The aim of this thesis is to explore the issue of assumptions made during Requirements Engineering (RE). As the initiating phase of a software development process, RE involves activities which are expected to fulfil the needs of the user. The defects which originate during RE are particularly expensive to rectify when uncovered in the later stages of development. Assumptions made in RE, particularly during requirements analysis, are a significant source of defects and contribute to the total rework cost of the software. Therefore, there is a need to make visible and verify these assumptions in order to reduce the overall development cost. This research examines the adaptation of a standard defect detection technique for revealing assumptions during requirements analysis. This is an extension of the previous literature which largely emphasizes the importance of detecting assumptions in software projects via automated tools. A process model for the research, termed the Exploration of Assumptions in Requirements Engineering (EAiRE) has been constructed by defining assumptions in the context of RE. In support, there was a need for a Taxonomy of Assumptions in Requirements Engineering (TARE) to enhance this investigation. Several important principles for detecting and inserting artificial assumptions are defined and explained. Further, two experimental trials were designed (a Scenario Based Experiment and an Assumptions Seeding Experiment).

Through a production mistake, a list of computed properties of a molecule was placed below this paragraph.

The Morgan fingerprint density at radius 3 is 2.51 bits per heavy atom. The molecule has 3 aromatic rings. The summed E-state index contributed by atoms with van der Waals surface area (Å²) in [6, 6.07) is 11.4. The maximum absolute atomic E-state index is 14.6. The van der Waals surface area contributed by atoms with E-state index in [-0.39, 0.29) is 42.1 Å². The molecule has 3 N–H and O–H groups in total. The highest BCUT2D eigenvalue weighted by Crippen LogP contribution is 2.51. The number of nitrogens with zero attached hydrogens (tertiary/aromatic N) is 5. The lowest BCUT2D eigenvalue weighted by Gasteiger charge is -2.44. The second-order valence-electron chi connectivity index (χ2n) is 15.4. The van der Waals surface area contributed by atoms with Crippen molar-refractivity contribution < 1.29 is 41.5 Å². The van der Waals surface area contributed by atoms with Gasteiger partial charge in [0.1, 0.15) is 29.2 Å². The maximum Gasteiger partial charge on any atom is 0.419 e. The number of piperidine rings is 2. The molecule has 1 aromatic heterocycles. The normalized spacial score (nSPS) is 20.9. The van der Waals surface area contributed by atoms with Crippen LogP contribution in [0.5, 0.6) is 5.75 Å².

|Publication status||Unpublished - 2012|